Ben Claassen III (For Express)
Express Advice Columnist

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Q. My wife has started to act distant lately, and is now responding in emails and using my name. Like today, I let her know my first new sales account came through, and her response was, “I am very happy for you, Joe.” It sounded very formal and unlike how she usually responds. She sounds like someone I work with. This has been going on for a few days now, and she seems different. But I’m uneasy to bring it up, as it sounds silly. Any ideas?

What sounds worse: bringing up to your spouse a seemingly silly thing that has been bothering you, or continuing to be bothered by it, without answers, thinking something is going wrong in your marriage?

If your response is truly the former, then I worry there’s a dynamic here more concerning than her email syntax. Bring it up. If you’re worried about the mountain-from-molehill aspect of parsing her exact words in an email, then make your concerns more general — saying that she’s seemed a bit formal and distant in some of them lately, that her tone has felt different. Then remind yourself that the way to build a strong and healthy relationship is to sometimes have conversations about difficult, vulnerable things.

I’m afraid (and) I have to decline

Q. It’s been six years since I left my abusive husband. I was treated for PTSD for years after leaving and I am getting better. Not surprisingly, my triggers are anything that reminds me of him. Our son is graduating from college in May and he wants us both to attend a graduation party he is having because “most divorced parents can get along, at least for a couple of hours.” I truly have a sense of panic from even the idea of seeing my ex. How can I tell my son that I just can’t go to this party without telling him things about my reaction to his father that will just be painful for everyone?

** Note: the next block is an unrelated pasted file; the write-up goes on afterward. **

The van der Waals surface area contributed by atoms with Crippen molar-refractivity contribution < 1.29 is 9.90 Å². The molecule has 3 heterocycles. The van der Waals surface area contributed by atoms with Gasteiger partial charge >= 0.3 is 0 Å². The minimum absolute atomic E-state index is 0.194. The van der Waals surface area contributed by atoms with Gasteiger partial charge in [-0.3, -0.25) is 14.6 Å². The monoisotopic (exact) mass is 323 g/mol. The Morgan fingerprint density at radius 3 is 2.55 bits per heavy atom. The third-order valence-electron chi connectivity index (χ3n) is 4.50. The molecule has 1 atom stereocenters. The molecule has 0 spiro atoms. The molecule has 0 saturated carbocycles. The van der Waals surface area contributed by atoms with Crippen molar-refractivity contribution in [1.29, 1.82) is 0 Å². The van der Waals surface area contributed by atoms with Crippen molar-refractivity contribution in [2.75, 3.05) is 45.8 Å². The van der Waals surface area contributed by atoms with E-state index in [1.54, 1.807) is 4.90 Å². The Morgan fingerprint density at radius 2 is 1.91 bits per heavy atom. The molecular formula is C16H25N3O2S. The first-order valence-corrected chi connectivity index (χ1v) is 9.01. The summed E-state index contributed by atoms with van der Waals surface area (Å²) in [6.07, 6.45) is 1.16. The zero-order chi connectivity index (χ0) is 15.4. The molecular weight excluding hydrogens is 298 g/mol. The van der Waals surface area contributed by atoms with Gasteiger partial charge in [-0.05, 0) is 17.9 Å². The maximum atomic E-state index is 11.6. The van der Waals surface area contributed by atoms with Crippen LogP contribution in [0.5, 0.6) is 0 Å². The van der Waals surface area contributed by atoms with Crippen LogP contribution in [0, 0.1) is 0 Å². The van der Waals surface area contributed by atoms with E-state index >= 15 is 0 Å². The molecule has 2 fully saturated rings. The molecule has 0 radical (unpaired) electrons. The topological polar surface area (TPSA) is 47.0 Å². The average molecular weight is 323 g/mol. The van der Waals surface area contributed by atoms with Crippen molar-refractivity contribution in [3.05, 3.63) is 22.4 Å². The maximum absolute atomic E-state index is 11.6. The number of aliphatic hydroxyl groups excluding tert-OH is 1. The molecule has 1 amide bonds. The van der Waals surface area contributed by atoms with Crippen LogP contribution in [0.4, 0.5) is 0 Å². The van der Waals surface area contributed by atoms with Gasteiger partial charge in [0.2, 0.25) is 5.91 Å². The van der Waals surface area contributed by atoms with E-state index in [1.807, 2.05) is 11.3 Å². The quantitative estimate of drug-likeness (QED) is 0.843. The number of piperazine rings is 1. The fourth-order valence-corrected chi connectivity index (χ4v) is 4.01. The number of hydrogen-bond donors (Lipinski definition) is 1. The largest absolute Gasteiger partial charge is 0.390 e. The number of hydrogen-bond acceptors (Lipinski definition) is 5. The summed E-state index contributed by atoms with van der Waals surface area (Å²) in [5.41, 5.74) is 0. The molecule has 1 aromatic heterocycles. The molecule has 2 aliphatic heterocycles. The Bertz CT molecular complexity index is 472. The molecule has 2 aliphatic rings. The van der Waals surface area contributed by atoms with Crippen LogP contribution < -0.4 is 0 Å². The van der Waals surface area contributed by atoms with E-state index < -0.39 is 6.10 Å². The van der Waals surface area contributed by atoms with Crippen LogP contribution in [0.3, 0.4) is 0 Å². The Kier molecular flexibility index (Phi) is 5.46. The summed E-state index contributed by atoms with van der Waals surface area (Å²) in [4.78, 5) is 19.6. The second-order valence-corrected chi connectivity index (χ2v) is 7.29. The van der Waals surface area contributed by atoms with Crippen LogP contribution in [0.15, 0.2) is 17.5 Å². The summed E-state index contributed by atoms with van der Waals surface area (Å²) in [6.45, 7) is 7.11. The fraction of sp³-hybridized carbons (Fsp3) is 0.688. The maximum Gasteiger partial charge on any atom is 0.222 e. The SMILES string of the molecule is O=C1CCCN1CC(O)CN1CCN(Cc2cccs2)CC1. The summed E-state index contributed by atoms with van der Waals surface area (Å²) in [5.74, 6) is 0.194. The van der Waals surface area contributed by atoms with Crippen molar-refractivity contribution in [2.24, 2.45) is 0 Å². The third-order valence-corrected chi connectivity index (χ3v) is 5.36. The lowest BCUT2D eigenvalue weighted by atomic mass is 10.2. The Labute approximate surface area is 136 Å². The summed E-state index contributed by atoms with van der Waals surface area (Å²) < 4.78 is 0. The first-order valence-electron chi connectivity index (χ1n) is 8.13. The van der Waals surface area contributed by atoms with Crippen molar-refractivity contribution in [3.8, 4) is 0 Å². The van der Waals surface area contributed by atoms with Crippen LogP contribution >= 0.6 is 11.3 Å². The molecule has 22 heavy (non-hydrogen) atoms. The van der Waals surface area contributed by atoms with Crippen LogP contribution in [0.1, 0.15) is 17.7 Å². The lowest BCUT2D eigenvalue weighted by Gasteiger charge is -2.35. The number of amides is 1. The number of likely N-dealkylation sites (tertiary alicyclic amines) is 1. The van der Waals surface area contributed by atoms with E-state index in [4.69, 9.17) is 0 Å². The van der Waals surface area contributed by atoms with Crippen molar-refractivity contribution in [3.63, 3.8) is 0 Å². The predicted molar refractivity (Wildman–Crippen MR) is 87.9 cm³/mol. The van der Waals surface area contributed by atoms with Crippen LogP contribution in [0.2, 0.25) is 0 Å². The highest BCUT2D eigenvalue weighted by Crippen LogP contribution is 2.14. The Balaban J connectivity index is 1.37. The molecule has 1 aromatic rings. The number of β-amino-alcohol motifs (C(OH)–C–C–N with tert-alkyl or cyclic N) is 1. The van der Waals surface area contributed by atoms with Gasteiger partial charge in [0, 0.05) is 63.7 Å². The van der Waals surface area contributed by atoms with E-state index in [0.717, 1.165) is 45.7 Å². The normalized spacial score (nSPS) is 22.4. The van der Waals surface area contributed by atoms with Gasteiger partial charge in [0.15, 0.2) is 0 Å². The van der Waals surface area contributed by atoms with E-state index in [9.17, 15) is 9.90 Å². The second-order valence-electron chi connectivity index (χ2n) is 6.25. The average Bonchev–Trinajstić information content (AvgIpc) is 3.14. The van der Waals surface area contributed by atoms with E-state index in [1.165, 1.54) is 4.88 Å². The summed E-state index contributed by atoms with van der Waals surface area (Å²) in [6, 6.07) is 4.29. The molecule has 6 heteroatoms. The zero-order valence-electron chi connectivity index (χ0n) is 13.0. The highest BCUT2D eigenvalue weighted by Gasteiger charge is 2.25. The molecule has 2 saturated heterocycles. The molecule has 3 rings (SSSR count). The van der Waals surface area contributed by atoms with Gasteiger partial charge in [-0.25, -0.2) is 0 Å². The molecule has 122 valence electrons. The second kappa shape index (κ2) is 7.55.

I understand you don’t want him to know the extent of your suffering. But it’s reasonable to let him in a bit if you have to, to protect yourself. Convey to your son that you want to celebrate in the way he deserves, but forcing yourself to be at the party the entire time will actually take away from the celebration. Explain that there are physical and mental details of your situation that you don’t want to get into, but that you have potential logistical solutions. Stand your ground, then brainstorm together. Maybe he could get your ex-husband to agree to half-attendance where you each go at different times, or he might be OK with your skipping it altogether in favor of a special dinner with you. There are many ways to commemorate the occasion without setting you back after years of recovery, which wouldn’t help anyone.

Send your questions for Baggage Check to Dr. Andrea Bonior at She may answer them in an upcoming column in Express or in a live chat on Tuesdays at 1 p.m. at

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